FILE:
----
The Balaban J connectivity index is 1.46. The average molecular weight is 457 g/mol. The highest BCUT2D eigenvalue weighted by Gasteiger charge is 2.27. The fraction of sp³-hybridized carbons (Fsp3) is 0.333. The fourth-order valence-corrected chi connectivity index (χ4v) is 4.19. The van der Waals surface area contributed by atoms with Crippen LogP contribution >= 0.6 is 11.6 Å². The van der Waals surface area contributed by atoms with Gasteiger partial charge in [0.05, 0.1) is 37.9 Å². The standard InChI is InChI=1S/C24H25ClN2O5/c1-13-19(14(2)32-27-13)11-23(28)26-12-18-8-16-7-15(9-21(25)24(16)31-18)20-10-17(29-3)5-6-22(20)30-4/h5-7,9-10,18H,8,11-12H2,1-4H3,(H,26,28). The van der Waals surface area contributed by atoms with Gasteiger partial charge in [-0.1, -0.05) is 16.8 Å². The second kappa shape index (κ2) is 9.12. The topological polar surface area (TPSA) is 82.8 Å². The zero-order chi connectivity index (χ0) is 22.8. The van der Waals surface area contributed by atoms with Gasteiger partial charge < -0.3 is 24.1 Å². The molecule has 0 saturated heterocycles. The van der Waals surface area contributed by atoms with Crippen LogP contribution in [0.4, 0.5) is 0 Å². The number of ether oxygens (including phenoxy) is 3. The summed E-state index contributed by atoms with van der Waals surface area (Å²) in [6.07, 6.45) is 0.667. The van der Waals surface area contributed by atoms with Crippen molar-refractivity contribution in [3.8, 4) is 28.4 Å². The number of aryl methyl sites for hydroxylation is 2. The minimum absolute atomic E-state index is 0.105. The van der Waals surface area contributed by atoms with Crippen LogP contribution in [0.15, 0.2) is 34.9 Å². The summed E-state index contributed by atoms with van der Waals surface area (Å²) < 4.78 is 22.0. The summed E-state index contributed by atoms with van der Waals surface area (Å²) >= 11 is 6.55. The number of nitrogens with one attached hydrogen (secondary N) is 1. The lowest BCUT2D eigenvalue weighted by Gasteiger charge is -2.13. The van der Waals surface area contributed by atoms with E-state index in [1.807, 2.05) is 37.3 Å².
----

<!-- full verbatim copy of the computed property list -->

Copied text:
The Balaban J connectivity index is 1.46. The average molecular weight is 457 g/mol. The highest BCUT2D eigenvalue weighted by Gasteiger charge is 2.27. The fraction of sp³-hybridized carbons (Fsp3) is 0.333. The fourth-order valence-corrected chi connectivity index (χ4v) is 4.19. The van der Waals surface area contributed by atoms with Crippen LogP contribution >= 0.6 is 11.6 Å². The van der Waals surface area contributed by atoms with Gasteiger partial charge in [0.05, 0.1) is 37.9 Å². The standard InChI is InChI=1S/C24H25ClN2O5/c1-13-19(14(2)32-27-13)11-23(28)26-12-18-8-16-7-15(9-21(25)24(16)31-18)20-10-17(29-3)5-6-22(20)30-4/h5-7,9-10,18H,8,11-12H2,1-4H3,(H,26,28). The van der Waals surface area contributed by atoms with Gasteiger partial charge in [-0.1, -0.05) is 16.8 Å². The second kappa shape index (κ2) is 9.12. The topological polar surface area (TPSA) is 82.8 Å². The zero-order chi connectivity index (χ0) is 22.8. The van der Waals surface area contributed by atoms with Gasteiger partial charge < -0.3 is 24.1 Å². The molecule has 0 saturated heterocycles. The van der Waals surface area contributed by atoms with Crippen LogP contribution in [0.4, 0.5) is 0 Å². The number of ether oxygens (including phenoxy) is 3. The summed E-state index contributed by atoms with van der Waals surface area (Å²) in [6.07, 6.45) is 0.667. The van der Waals surface area contributed by atoms with Crippen molar-refractivity contribution in [3.8, 4) is 28.4 Å². The number of aryl methyl sites for hydroxylation is 2. The minimum absolute atomic E-state index is 0.105. The van der Waals surface area contributed by atoms with Crippen LogP contribution in [0.15, 0.2) is 34.9 Å². The summed E-state index contributed by atoms with van der Waals surface area (Å²) < 4.78 is 22.0. The summed E-state index contributed by atoms with van der Waals surface area (Å²) >= 11 is 6.55. The number of nitrogens with one attached hydrogen (secondary N) is 1. The lowest BCUT2D eigenvalue weighted by Gasteiger charge is -2.13. The van der Waals surface area contributed by atoms with E-state index in [1.807, 2.05) is 37.3 Å².